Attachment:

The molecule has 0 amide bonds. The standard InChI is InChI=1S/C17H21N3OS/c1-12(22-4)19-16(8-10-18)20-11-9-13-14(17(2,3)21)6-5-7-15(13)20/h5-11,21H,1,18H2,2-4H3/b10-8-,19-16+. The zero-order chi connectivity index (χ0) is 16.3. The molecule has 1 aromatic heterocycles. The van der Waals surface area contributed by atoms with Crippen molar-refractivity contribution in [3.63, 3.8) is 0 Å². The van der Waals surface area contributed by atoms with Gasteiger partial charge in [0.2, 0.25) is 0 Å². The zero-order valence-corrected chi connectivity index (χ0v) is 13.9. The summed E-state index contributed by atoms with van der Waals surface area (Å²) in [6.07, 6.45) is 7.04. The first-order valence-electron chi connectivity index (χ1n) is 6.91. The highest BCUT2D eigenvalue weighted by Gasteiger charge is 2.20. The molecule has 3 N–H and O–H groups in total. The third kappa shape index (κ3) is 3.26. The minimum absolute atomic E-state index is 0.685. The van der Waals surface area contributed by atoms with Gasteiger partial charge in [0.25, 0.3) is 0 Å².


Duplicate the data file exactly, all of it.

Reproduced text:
The molecule has 0 amide bonds. The standard InChI is InChI=1S/C17H21N3OS/c1-12(22-4)19-16(8-10-18)20-11-9-13-14(17(2,3)21)6-5-7-15(13)20/h5-11,21H,1,18H2,2-4H3/b10-8-,19-16+. The zero-order chi connectivity index (χ0) is 16.3. The molecule has 1 aromatic heterocycles. The van der Waals surface area contributed by atoms with Crippen molar-refractivity contribution in [3.63, 3.8) is 0 Å². The van der Waals surface area contributed by atoms with Gasteiger partial charge in [0.2, 0.25) is 0 Å². The zero-order valence-corrected chi connectivity index (χ0v) is 13.9. The summed E-state index contributed by atoms with van der Waals surface area (Å²) in [6.07, 6.45) is 7.04. The first-order valence-electron chi connectivity index (χ1n) is 6.91. The highest BCUT2D eigenvalue weighted by Gasteiger charge is 2.20. The molecule has 3 N–H and O–H groups in total. The third kappa shape index (κ3) is 3.26. The minimum absolute atomic E-state index is 0.685. The van der Waals surface area contributed by atoms with Gasteiger partial charge in [0.25, 0.3) is 0 Å².